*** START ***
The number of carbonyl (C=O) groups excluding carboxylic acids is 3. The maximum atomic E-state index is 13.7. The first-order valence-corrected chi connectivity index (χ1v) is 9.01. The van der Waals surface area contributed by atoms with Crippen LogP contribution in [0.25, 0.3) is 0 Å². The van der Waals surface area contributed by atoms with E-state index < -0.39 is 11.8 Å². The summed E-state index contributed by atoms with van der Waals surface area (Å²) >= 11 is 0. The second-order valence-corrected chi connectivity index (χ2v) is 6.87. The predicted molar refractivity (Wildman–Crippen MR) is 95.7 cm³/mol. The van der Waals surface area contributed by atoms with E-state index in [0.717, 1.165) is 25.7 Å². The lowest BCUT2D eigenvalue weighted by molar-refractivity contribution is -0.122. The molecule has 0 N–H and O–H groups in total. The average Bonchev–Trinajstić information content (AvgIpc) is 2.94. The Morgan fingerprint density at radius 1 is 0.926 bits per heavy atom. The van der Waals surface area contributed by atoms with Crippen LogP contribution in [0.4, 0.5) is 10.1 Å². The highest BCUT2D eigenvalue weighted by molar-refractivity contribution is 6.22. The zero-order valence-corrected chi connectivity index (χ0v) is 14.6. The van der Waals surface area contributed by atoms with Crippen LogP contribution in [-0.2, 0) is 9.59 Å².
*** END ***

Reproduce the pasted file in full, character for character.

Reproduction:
The number of carbonyl (C=O) groups excluding carboxylic acids is 3. The maximum atomic E-state index is 13.7. The first-order valence-corrected chi connectivity index (χ1v) is 9.01. The van der Waals surface area contributed by atoms with Crippen LogP contribution in [0.25, 0.3) is 0 Å². The van der Waals surface area contributed by atoms with E-state index < -0.39 is 11.8 Å². The summed E-state index contributed by atoms with van der Waals surface area (Å²) >= 11 is 0. The second-order valence-corrected chi connectivity index (χ2v) is 6.87. The predicted molar refractivity (Wildman–Crippen MR) is 95.7 cm³/mol. The van der Waals surface area contributed by atoms with E-state index in [0.717, 1.165) is 25.7 Å². The lowest BCUT2D eigenvalue weighted by molar-refractivity contribution is -0.122. The molecule has 0 N–H and O–H groups in total. The average Bonchev–Trinajstić information content (AvgIpc) is 2.94. The Morgan fingerprint density at radius 1 is 0.926 bits per heavy atom. The van der Waals surface area contributed by atoms with Crippen LogP contribution in [0.4, 0.5) is 10.1 Å². The highest BCUT2D eigenvalue weighted by molar-refractivity contribution is 6.22. The zero-order valence-corrected chi connectivity index (χ0v) is 14.6. The van der Waals surface area contributed by atoms with Crippen LogP contribution in [-0.2, 0) is 9.59 Å².